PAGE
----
As societal trends shift across the United States and many adults wait until later in life to get married and start families, many researchers have taken an interest in examining the ways older parents are affecting their babies.
While the risks associated with older mothers have been documented for some time, a new study conducted by researchers at the Stanford University School of Medicine found that older fathers present a set of risks of their own for unborn babies -- and for pregnant mothers.
The researchers described “older age” as any father 35 years of age and older, and found that the older the father was, the greater the risk the baby had for complications.
“We tend to look at maternal factors in evaluating associated birth risks, but this study shows that having a healthy baby is a team sport, and the father’s age contributes to the baby’s health too,” said researcher Michael Eisenberg.
Understanding risk factors
Eisenberg and his team looked at data collected from both the Centers for Disease Control and Prevention (CDC) and the National Center for Health Statistics for over 40 million births across the country. They broke down each father’s age into the following groups: younger than 25; 25 to 34; 35 to 44; 45 to 55; and older than 55.
Perhaps the biggest takeaway from the study was that once a father hits 35, the baby is automatically at a higher risk of several different health complications. Men over 45 were 14 percent more likely to have a premature infant, and a 14 percent higher chance to be admitted into the NICU. Additionally, these babies were at a greater risk for seizures and lower birth weight.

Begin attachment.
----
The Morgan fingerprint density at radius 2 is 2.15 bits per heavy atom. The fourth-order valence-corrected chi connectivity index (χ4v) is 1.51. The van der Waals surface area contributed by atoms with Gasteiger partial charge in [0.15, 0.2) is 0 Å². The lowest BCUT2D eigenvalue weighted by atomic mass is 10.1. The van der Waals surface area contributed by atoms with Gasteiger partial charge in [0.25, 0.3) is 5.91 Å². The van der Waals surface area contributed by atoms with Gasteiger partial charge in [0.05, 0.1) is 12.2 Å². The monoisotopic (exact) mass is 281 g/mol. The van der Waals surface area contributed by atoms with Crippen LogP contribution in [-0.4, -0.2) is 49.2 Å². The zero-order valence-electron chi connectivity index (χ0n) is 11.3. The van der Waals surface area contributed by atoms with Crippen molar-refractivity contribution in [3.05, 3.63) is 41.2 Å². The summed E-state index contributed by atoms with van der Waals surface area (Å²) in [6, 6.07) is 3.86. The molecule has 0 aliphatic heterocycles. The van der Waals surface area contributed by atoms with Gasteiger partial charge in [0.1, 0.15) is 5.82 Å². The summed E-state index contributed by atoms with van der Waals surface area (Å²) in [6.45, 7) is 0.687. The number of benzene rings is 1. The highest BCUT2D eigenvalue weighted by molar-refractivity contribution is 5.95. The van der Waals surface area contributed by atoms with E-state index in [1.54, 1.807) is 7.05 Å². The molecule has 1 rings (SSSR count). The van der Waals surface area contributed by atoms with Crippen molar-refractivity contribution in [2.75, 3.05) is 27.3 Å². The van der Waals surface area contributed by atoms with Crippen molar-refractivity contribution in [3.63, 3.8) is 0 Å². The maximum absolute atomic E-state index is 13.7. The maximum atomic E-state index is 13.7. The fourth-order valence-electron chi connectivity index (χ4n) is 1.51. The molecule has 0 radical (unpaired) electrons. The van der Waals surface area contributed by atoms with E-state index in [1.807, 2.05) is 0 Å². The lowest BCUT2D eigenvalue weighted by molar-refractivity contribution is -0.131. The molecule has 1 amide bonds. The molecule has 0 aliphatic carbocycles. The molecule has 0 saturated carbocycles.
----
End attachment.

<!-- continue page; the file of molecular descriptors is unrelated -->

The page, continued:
When the father hit 50 years old, the baby was at an even greater risk for health developing health complications. They were 28 percent more likely to be admitted into the NICU and 10 percent more likely to need ventilation at birth.
Eisenberg also noted that the older the father is, the greater risk the mother has for developing diabetes while pregnant. Though the researchers are still trying to pinpoint why that is, Eisenberg suggests that the mother’s placenta could be a factor.
“Scientists have looked at these kinds of trends before, but this is the most comprehensive study to look at the relationship between the father’s age and birth outcomes at a population level,” Eisenberg said. “Having a better understanding of the father’s biological role will be obviously more important for the offspring, but also potentially for the mother.”
Consumers are waiting to have kids
Shifts across the societal landscape have led to many consumers waiting until later in life to start having kids. According to a study conducted by Stanford University last August, fathers of newborns are nearly four years older on average than they were 40 years ago.
Eisenberg was also involved in this study, and he discussed several risks associated with waiting to start a family.
“Every potential dad acquires an average of two new mutations in his sperm each year,” he said. “And there are associations between older fatherhood and higher rates of autism, schizophrenia, chromosomal abnormalities, some pediatric cancers, and certain rare genetic conditions.”
However, despite these risks, children born to older moms were found to be less likely to have behavioral problems.
Researchers from Aarhus University in Denmark found that older women -- though they face several risks like fertility issues and pregnancy complications -- are more likely to be more educated, have more stable relationships, and have better access to material resources. The researchers found that this can nurture a more positive emotional atmosphere for a young child, and help contribute to psychological maturity.
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